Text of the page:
I remember many years ago that our children were in a school system that allowed florists to deliver items to students in classrooms on Valentine’s Day. You should have seen how many balloons and stuffed animals filled cars and buses at the end of the day. I guess we were bad parents, because we did not send balloons or stuffed animals to our children at school.  What we did notice over the next two or three years that it became a contest to see which children would get the most balloons and stuffed animals. Thankfully, the school ended the practice because it just disrupted the whole day. It is so easy to equate stuff with love.

This is a day that many will renounce eating chocolates and eating out as a spiritual discipline. What a confusing day of emotions for us all.  We give out of love and deny out of love. We acquire more and let go of more. What a perfect way to begin discerning the place of money and stuff in our life of faith.


Tell the Stories of Faith

Tell the Stories of Faith

 

Folks, we just need to get better at telling our stories. I know Jesus talked about not letting the left hand know what the right hand is doing, but we need to celebrate what we are doing as a faith community. People need to hear how their investment of prayers, presence, gifts, service and witness is making a difference.  We need to tell our stories because others are telling stories of their accomplishments.

 

Various hospitals are telling about changing and saving lives. Colleges and universities communicate about their facilities and students. Even dog shelters are telling their stories. I love animals, but I believe that connecting people to Jesus is more important. Yet, we just seem to assume that people are going to give because they are supposed to give. That world is going away quickly.

 

Right now is the time to craft your stories as a bulletin insert, a video or a witness for worship. Look at what you are doing for children, youth or older adults. Find out about the work of the church in Mississippi and around the world. If you do not have any stories to tell, it may be time to fall in love with Jesus again as the church.

 


A New Year

A New Year with the New Tax Law

 

It is true that many givers will no longer be able to itemize their charitable contributions to our churches, but I believe that people will continue to give. According to research by Crescendo, charitable estate gifts have continued even as the estate tax exemptions have risen. The reason is that people’s primary motivation for giving is to leave a legacy and support what they love.

 

The ministry of the church has not changed. The desire to bring new people into a relationship with Jesus Christ has not changed. Care for those in need in our communities and around the world has not changed. We are still called to be a light to all the world.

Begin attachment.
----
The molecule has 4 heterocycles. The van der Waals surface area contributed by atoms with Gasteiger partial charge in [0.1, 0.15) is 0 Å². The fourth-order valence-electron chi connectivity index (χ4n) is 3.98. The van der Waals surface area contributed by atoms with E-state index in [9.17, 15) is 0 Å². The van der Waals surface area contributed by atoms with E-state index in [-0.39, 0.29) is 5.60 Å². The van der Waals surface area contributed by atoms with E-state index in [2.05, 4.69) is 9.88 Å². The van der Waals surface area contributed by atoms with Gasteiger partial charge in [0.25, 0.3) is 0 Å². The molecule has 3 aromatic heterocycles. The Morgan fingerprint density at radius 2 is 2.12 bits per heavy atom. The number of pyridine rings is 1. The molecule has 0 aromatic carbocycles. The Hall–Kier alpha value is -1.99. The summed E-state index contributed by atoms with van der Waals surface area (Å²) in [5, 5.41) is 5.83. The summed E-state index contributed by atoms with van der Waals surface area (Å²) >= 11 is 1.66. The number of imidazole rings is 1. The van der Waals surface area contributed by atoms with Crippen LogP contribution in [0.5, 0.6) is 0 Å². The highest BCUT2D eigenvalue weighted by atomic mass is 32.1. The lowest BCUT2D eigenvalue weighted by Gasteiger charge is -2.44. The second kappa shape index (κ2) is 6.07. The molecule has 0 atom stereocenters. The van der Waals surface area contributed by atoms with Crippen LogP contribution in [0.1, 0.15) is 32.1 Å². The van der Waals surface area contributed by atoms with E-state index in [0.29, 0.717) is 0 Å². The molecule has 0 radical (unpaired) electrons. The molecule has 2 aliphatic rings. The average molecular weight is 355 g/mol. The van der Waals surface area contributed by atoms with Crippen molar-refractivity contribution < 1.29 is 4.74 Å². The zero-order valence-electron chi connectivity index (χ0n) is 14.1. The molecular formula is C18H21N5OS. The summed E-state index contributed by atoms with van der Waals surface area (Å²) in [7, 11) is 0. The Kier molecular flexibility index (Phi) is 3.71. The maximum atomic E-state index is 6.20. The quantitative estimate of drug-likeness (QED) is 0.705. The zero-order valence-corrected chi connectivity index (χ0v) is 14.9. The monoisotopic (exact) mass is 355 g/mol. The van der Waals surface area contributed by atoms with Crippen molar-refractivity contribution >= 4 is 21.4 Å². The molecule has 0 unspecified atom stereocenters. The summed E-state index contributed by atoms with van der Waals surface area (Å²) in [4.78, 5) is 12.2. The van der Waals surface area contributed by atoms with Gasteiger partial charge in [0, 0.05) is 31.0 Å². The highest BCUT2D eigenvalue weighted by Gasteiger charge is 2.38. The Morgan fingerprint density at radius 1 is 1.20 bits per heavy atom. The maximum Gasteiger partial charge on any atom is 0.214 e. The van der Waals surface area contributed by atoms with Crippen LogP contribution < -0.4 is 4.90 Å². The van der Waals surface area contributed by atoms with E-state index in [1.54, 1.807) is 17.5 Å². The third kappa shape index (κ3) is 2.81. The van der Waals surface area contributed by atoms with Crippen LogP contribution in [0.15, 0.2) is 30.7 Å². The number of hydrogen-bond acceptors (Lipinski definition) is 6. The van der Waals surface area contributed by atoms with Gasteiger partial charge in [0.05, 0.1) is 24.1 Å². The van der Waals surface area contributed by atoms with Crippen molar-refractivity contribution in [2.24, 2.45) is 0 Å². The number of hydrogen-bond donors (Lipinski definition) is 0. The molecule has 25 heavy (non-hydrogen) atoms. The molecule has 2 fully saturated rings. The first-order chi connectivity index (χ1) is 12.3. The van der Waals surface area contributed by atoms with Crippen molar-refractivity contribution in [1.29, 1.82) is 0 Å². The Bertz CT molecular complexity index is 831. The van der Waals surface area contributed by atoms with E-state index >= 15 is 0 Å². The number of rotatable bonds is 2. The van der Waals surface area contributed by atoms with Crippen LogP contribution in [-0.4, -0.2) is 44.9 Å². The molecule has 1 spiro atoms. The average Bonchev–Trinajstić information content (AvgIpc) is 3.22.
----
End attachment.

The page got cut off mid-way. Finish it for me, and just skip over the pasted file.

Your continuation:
There are still some tax-wise ways to give. Those confronted with mandatory IRA distributions can still roll them over directly to the church and exclude them from income. Gifts of appreciated securities may still be given to the church, while avoiding capital gains taxes. In each case, the donor should consult an accountant or financial advisor in making these decisions.

 

We are called to celebrate new beginnings in this season of Christ’s light. Tell the stories of light, and people will respond in generosity.


Company Is Coming

Company Is Coming

 

This time of year many are expecting company. This means cleaning the house, getting the beds and bath ready for guests, and doing some kind of extra touch that says, “We are glad you are.” Company is probably coming to many of our churches for special Advent and Christmas services. What are you doing in your churches to prepare for guests?

 

Is the space clean, especially the restrooms? Is the entrance door obvious, or do you need someone outside to direct guests to the entrance? Will you guide guests to their seats, or will you hope that they do not sit in Aunt Sara’s special seat and get asked to move? Will the order of worship in the bulletin make sense to someone unfamiliar with the church? Pastors, be sure to introduce yourself at the beginning of the service. Guest may not know who you are.

 

If an offering is received, be sure to explain its purpose and allow guests to feel free to give or not to give. Christmas Eve Communion services are wonderful experiences, but be sure to explain what it is and how it is served. Do not assume that everyone knows what to do.

 

Finally, make sure that your company is invited back. And please do not say anything about Christmas and Easter visitors.


“Giving to Religion”

Lake Institute on Faith and Giving Releases “Giving to Religion”

 

The Lake Institute on Faith and Giving at the Indiana University Lilly Family School of Philanthropy with support from Giving USA Foundation released its latest report on religious giving last month.  The report tracks more than 9,000 individuals’ and families’ giving. Here are some of the highlights:

 

  1. People who are religious are more likely to make a charitable contribution of any kind.
  2. The percentage of people giving to religious congregations is declining, but they are giving at steady rates.
  3. People who attend regularly give more regularly and make larger gifts.
  4. Giving to religion increases with a donor’s rise in income, but decreases as a share of overall income.
  5. Contrary to popular belief, younger generations do give to religion.

 

You may order to entire report at https://store.givingusa.org/collections/2017-products.